Accompanied by Patek Philippe Extract from the Archives confirming production of the present watch in 1949 and its subsequent sale on 18 November 1953 with applied gold hour markers to the dial. Furthermore delivered with the period brown leather presentation box.
The life of the present watch started in 1949 when its movement was entered into the books of Patek Philippe. However, it was not until 1953 when it was cased and sold later in the same year. Interestingly, the dial of this watch bears on the reverse number 964'802, the movement number. One can safely deduct that this dial was made for the watch - also since its serial number fits exactly into the sequence of the other yellow gold examples of this reference with cloisonné enamel dial showing the Eastern Hemisphere.
World Time wristwatches with cloisonné enamel dial are extremely rare. It is thought that the present watch is part of a small series of three examples in yellow gold with such a dial known to this day.
The present watch, number 964'802, is the third and last watch of a series of three identical pieces, all fitted with the same cloisonné enamel dial showing the Eastern Hemisphere, also called "Vieux Continents", the "Old World". This series are movement numbers 964'800, 964'801 and 964'802, the present watch. Interestingly, also the case numbers follow each other ranging from 669'490 to 669'492. The fourth yellow gold reference 1415 with enamel dial bears movement number 961'809, case number 669'497, and features a map of Europe and Asia.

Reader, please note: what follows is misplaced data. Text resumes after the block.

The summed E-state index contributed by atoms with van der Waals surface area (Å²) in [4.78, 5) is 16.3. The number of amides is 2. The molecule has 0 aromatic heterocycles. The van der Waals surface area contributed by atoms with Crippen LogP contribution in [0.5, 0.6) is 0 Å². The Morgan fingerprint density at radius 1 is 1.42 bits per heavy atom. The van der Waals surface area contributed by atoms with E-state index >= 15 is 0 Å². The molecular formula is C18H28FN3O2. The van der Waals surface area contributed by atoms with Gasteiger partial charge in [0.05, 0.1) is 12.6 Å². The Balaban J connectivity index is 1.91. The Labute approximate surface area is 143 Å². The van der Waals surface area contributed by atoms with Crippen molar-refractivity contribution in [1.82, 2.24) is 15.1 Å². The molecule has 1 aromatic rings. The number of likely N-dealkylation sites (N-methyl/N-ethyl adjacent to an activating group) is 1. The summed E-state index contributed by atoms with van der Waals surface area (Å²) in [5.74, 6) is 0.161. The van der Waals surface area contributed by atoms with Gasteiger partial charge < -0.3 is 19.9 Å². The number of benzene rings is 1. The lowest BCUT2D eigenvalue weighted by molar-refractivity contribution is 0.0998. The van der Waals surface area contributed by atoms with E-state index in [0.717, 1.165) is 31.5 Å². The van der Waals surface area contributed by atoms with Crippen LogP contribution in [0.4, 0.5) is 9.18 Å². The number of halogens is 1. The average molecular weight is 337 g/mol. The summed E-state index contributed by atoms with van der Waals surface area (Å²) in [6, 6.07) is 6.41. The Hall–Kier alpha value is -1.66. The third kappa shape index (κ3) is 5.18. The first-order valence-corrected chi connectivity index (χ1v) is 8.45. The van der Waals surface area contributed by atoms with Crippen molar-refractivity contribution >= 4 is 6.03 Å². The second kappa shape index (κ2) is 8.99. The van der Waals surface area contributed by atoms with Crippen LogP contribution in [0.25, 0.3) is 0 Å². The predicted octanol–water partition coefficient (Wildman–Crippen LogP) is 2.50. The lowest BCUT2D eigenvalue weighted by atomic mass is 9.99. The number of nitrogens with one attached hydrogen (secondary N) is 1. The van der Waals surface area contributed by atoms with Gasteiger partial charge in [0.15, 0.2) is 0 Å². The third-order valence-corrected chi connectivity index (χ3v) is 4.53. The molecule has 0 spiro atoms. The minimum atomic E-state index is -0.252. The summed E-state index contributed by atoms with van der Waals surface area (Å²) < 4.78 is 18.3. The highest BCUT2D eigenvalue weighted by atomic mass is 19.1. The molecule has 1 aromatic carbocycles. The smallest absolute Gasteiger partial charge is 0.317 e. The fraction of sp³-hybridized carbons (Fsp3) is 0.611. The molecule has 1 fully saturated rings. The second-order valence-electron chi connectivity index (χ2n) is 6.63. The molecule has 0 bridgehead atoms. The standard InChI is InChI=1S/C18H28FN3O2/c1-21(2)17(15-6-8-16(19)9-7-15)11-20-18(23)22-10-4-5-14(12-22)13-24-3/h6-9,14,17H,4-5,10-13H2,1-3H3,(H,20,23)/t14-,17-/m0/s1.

According to research, all the four yellow gold cases for these watches were made by the distinguished casemakers Wenger between 1952 and 1953. Consequently, it is well understandable why these watches were not sold until 1953.
The first yellow gold "World Time" wristwatch reference 1415 with the Eastern Hemisphere cloisonné enamel dial, movement number 964'800, was sold in this saleroom on 18 May 2004, lot 307. It is very interesting to mention that both this watch and the present were entered in 1949 in Patek Philippe's books but not sold until 1953.
Reference 1415 was introduced in 1939 and remained in production until 1954 approximately. Its movement was based on the established Patek Philippe in-house calibre 12'''-120.
Some 115 movements were upgraded for this model with the ingenious, patented world time mechanism invented by Louis Cottier, the celebrated Geneva watchmaker. Reference 1415 HU (for Heure Universelle or World Time) was either cased in yellow or pink gold. Only one example in platinum is known to date.
Until 1948, reference 1415 HU was only available with the classic metal dial, either silvered or more exclusively rose. During the very last years of production, this model was also available in very few pieces only with cloisonné enamel dial.
The hand-engraved bezel would show international cities around the world. Whereas earlier examples of reference 1415 HU would only list 28 cities, the latest generation would account for 42 international locations.
Examples of reference 1415 HU, both with metal and enamel dials, are illustrated in Patek Philippe Wristwatches by Martin Huber & Alan Banbery, second edition, pp. 243 - 247.